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Article
October 7, 1905

LESSONS TO BE LEARNED FROM THE PRESENT OUTBREAK OF YELLOW FEVER IN LOUISIANA.

Author Affiliations

Assistant Surgeon, U. S. Army. WASHINGTON, D. C.

JAMA. 1905;XLV(15):1079-1081. doi:10.1001/jama.1905.52510150043002k
Abstract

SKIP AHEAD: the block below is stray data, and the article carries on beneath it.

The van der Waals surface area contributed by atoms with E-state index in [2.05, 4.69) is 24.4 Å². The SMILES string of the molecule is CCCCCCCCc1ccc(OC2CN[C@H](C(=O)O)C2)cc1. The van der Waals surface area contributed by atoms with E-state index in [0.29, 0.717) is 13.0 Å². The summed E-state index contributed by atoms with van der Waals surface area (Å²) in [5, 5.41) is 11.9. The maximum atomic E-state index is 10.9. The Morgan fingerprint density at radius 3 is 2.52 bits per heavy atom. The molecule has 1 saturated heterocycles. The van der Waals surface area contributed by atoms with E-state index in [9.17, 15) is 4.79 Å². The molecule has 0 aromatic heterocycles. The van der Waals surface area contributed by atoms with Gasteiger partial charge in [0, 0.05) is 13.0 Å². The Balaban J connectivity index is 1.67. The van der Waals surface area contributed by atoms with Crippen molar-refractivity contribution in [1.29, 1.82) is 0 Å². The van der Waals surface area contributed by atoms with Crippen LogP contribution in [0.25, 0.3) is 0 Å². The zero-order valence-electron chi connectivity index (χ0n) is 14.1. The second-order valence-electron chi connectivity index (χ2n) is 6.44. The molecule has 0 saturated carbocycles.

The present seems to be a suitable occasion to invite attention to several points in connection with the epidemic occurrence of yellow fever in the United States at the present as well as at other times. In the discussion of the symposium on yellow fever at the meeting of the American Public Health Association in Washington in 1903, I called attention1 to the necessity during the epidemic season for requiring physicians, in cities where yellow fever is prevailing or likely to prevail, to report promptly to the authorities all cases of fever of any kind coming to their notice. This is necessary in order that there may be no delay in the institution of proper measures to protect the community against extension of the disease if it be yellow fever, for this extension will almost surely take place in the more southern latitudes if the patients are not protected

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